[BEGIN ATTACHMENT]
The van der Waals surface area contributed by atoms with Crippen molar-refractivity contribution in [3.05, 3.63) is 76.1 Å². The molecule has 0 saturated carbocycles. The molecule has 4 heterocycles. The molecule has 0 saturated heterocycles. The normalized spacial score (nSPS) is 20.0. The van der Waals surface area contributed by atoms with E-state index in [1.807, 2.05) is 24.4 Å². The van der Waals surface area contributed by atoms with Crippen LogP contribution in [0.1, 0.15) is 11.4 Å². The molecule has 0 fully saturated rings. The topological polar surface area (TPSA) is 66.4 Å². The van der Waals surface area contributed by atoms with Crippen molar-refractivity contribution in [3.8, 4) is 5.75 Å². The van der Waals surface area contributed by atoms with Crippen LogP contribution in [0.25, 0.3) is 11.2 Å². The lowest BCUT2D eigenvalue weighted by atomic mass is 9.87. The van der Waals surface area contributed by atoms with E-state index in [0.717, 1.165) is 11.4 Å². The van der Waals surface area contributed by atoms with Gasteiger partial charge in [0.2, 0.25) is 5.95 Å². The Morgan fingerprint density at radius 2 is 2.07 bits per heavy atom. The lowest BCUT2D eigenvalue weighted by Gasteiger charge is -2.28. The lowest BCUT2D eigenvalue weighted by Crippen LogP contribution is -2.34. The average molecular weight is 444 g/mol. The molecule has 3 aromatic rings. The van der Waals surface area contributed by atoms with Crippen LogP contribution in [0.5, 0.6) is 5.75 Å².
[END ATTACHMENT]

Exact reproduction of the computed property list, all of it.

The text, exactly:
The van der Waals surface area contributed by atoms with Crippen molar-refractivity contribution in [3.05, 3.63) is 76.1 Å². The molecule has 0 saturated carbocycles. The molecule has 4 heterocycles. The molecule has 0 saturated heterocycles. The normalized spacial score (nSPS) is 20.0. The van der Waals surface area contributed by atoms with E-state index in [1.807, 2.05) is 24.4 Å². The van der Waals surface area contributed by atoms with Crippen LogP contribution in [0.1, 0.15) is 11.4 Å². The molecule has 0 fully saturated rings. The topological polar surface area (TPSA) is 66.4 Å². The van der Waals surface area contributed by atoms with Crippen molar-refractivity contribution in [3.8, 4) is 5.75 Å². The van der Waals surface area contributed by atoms with Crippen LogP contribution in [0.25, 0.3) is 11.2 Å². The lowest BCUT2D eigenvalue weighted by atomic mass is 9.87. The van der Waals surface area contributed by atoms with E-state index in [0.717, 1.165) is 11.4 Å². The van der Waals surface area contributed by atoms with Gasteiger partial charge in [0.2, 0.25) is 5.95 Å². The Morgan fingerprint density at radius 2 is 2.07 bits per heavy atom. The lowest BCUT2D eigenvalue weighted by Gasteiger charge is -2.28. The lowest BCUT2D eigenvalue weighted by Crippen LogP contribution is -2.34. The average molecular weight is 444 g/mol. The molecule has 3 aromatic rings. The van der Waals surface area contributed by atoms with Crippen LogP contribution in [0.5, 0.6) is 5.75 Å².